3. A spirit of co-creation – Co-creation of new things is a sure sign of a meaningful relationship. Groups that have good relationships tend to be very productive. They might create a Value Proposition for Health System Transformation, implement successful campaigns to improve population health, or develop new guides or manuals for their partners. If you are not producing anything together, soon you will discover that you are not in an effective relationship. You are just playing it safe–because creating something new requires courage, collaborative energy, and creativity.

Read the full article.

USA Health Staff Dancing For Patients’ Health

The following article is cross-posted from the Med School Watercooler: The Blog of the University of South Alabama College of Medicine.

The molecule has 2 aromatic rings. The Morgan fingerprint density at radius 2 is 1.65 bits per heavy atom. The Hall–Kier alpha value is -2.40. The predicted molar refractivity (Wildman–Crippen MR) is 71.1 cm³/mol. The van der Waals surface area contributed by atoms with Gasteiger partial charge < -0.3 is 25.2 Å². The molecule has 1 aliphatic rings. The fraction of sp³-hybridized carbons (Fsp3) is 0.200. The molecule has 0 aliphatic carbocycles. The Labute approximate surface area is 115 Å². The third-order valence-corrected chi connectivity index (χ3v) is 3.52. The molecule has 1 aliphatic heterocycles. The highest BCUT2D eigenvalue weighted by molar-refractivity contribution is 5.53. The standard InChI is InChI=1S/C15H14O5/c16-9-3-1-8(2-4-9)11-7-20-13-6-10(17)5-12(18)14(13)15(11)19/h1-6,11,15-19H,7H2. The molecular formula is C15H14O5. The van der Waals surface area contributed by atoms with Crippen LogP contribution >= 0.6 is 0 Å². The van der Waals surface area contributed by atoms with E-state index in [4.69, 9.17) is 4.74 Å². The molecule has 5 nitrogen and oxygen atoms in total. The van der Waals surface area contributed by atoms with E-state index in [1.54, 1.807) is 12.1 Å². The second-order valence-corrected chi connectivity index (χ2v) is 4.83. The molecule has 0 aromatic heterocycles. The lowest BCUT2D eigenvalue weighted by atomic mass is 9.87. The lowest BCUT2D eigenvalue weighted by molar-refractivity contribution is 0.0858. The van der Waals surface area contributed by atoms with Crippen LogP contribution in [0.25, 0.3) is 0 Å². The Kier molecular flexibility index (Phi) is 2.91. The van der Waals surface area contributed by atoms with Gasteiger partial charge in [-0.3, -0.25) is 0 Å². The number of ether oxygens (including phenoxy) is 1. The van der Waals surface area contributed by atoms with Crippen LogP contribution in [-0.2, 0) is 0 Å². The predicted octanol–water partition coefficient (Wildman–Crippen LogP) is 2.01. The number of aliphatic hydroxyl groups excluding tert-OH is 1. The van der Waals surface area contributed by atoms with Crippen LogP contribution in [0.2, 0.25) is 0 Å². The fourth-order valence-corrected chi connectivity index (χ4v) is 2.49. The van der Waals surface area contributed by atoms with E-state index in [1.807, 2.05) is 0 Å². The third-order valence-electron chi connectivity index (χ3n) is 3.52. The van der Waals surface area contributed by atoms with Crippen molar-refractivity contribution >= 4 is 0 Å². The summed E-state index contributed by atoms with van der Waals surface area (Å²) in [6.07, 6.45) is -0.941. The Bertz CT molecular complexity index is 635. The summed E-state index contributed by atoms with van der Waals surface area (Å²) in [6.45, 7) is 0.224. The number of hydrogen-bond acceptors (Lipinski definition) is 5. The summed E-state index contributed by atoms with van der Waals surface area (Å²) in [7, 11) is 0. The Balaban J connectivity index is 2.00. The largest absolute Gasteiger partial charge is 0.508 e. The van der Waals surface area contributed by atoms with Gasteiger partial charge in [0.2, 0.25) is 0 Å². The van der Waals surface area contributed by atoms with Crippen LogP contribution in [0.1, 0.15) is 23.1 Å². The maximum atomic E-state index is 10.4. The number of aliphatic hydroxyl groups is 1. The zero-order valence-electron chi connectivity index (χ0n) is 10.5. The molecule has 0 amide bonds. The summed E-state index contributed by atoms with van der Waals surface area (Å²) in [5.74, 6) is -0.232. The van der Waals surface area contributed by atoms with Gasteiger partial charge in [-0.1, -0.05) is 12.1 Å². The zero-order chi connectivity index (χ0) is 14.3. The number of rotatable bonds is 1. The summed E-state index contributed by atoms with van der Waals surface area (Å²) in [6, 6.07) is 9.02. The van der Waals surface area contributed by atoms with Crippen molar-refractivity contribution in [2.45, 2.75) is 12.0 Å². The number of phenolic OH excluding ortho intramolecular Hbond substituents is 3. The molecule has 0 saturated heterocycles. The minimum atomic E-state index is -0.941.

Dr. Lynn Batten, associate professor of pediatrics at the University of South Alabama College of Medicine and a pediatric cardiologist with USA Physicians Group, has a plan to help her pediatric patients get excited about fitness.

During the past several months, she and her staff, along with other medical professionals throughout USA Health, have appeared on the YouTube channel Dr. Fun’s Dance Party USA. The channel is a series of videos featuring USA staff dancing along to hit pop songs. The goal is for the videos to inspire young patients to get up and move with the videos.

“For the past few years, I’ve been interested in creating dance parties for my patients as a way to inspire them to have fun while they exercise,” Dr. Batten said.

After a young patient was hospitalized while waiting for a heart transplant in Birmingham, Ala., the mother of the child emailed Dr. Batten and said their days were very long, and that her daughter could use something to make her smile.

Dr. Batten found inspiration in YouTube. “My son Lucas has been making YouTube videos for quite some time, and so I came to him with the idea of creating a channel where my patients can smile and dance with me no matter where they are,” she said.